Women’s World Cup soccer is upon us! What better time to look at all the interesting math behind the game? The World Cup for women and men happens once every 4 years and turns the city its hosted in into a soccer (or football) mecca for a few weeks. Whether your kids like to play striker, defensive, or keeper, there is some math to hold their attention. We will look at key stats and the math involved for all areas of the fields. Let’s jump into it and harness the power of soccer to get kids excited about math! Here is the latest blogs in Spark Math’s sports series “Math in Sports: Soccer and Mathematics”.
Key Stats and Math for Offensive Players
Goals and Goals Per Game (GPG)
The number of goals made by a player might be the single most crucial stat for measuring the greatness of an offensive player. Marta Vieira da Silva, colloquially known as just Marta, is the leading women’s goal scorer and Women’s World Cup history with 17 goals. Marta is the only player, male or female to score at 5 FIFA World Cup tournaments.
Goals are a simple and sweet stat. It requires basic addition to keep track of but when a player has over a decade of games played, those numbers add up quickly. Take soccer star Christiano Ronaldo for example. Ronaldo is an all time great scorer and the centerpiece of every team he’s played for in his 12 year carrer. Between professional club and international play, he scored 838 goals in 1168 games.
Goals per game (GPG) can show the consistent greatness of an offensive player. Calculating GPG requires knowing 3 pieces of information: Goals made, Games Played, and Division.
In the case of Christiano Ronaldo, he has 838 goals made and 1168 games played.
838/1168=0.72 games per game. This puts him near the very top of the list of modern players!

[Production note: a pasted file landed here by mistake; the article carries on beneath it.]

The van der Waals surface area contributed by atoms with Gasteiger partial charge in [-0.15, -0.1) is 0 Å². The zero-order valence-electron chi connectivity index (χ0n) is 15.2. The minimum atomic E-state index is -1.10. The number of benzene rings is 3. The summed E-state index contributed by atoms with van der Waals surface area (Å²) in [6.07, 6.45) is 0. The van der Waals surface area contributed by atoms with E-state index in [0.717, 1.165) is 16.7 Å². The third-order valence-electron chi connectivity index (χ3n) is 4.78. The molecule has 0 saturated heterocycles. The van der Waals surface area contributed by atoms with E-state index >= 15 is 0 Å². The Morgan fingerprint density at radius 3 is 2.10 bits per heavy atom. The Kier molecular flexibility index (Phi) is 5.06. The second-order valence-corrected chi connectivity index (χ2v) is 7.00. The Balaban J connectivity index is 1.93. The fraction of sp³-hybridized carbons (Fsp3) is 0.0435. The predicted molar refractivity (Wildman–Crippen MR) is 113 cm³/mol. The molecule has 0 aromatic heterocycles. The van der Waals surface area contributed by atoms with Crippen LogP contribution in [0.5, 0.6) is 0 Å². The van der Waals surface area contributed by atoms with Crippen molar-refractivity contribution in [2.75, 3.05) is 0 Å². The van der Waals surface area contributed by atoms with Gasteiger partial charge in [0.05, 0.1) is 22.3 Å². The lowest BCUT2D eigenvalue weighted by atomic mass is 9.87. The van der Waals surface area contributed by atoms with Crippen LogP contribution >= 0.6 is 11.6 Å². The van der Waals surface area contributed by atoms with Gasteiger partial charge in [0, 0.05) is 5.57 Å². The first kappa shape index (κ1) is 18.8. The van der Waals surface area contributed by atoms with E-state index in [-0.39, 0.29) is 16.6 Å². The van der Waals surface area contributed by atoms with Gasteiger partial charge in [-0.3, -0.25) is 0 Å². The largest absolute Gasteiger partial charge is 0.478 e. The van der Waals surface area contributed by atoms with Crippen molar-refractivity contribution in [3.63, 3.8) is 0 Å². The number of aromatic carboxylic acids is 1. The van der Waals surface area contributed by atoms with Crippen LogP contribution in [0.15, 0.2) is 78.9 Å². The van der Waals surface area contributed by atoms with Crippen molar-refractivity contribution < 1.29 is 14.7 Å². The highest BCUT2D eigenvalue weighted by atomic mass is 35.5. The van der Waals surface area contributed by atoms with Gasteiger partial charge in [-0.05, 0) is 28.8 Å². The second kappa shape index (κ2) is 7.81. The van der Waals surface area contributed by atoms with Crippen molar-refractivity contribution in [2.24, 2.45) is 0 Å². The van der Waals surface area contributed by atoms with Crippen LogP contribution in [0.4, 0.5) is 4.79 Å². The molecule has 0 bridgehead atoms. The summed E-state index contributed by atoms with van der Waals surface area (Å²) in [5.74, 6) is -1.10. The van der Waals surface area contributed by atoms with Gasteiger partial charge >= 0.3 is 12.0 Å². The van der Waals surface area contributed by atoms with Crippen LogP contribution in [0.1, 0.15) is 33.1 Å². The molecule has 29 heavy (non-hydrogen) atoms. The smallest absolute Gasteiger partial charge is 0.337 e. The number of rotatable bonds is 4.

Time of Possession
Fans of soccer will hear about this stat often during the halftime analysis. Time of possession refers to how often a team has control of the ball. This applies to defenders as well but the bulk of the possession will be with the offensive players. Teams with a longer time of possession usually have more shots on goal, control the game, and are more likely to win.
Time of possession is normally expressed as a percentage. In Japan’s most recent World Cup win against Zambia, the ladies controlled the ball for 68% of the game and won in a landslide of 5-0.
Calculating Time of Possession
Regulation soccer matches are 90 minutes long with a 1-10 minute stoppage time.
The Japanese Women’s Team had possession for about 61 minutes of the game and the Zambian Women’s Team had possession for about 29 minutes of the game.
61/90=~0.68, 0.68 x 100= 68%
We divide the time of possession by the total number of game minutes then multiply that by 100 to get the percentage.
Key Stats and Math for Defensive Players and Goalkeepers
Clearances Per Game-Defenders
Defenders don’t get the glam and spotlight of the offensive players, but they are an essential part of a successful team. A clearance is when a defender clears the ball out of their own goal area. What separates a great defender from a serviceable one is the high number of clearances per game.
Calculating Clearances Per Game
Start by using addition to find the total number of clearances a given player has. Next, determine the number of appearances the player has.
Let’s look at Premier League Everton’s star defender James Tarkowski. He made 38 appearances and logged 196 clearances during the 2022-2023 season.
196/38=5.5 clearances per game
Percentage of Shots Saved-Goalkeepers
The keeper requires a cool head, fast reflexes, and flawless technique. Beyond all that, the goalkeeper’s most significant role is stopping shots on the goal. A save occurs when the keeper prevents an opponent’s shot on goal. US Men’s legendary goalkeeper Tim Howard holds the record of saves in a game of 16!
In the 2014 FIFA World Cup game against Belgium, Howard stopped 16 of Belgium’s 18 shots on goals.
Calculating the Percentage of Shots Saved
16saves/18shots=0.88 x 100 = 88% Percentage of shots saved.
Incredibly, the US still lost to the mighty Belgium squad despite Howard’s heroics.
This stat can also be measured across an entire season or even a career. Using the same formula, take the total number of saves, divide it by the total shots on target, and then multiply by 100 to get the percentage.
Become a world champion with Spark Math
With the 2023 Women’s World Cup in full swing, now is the best time to have your kids calculate their favorite player’s stats. When soccer season rolls around in the fall, keep track of your child’s stats and have them use their math skills to calculate these crucial stat points.
Here at Spark Math we believe in the value of helping children discover math in their daily life. If you’re looking for more sports math, check out the rest of our Math in Sports series! For courses on how to master these math skills and all the other essentials, try a free trial class now!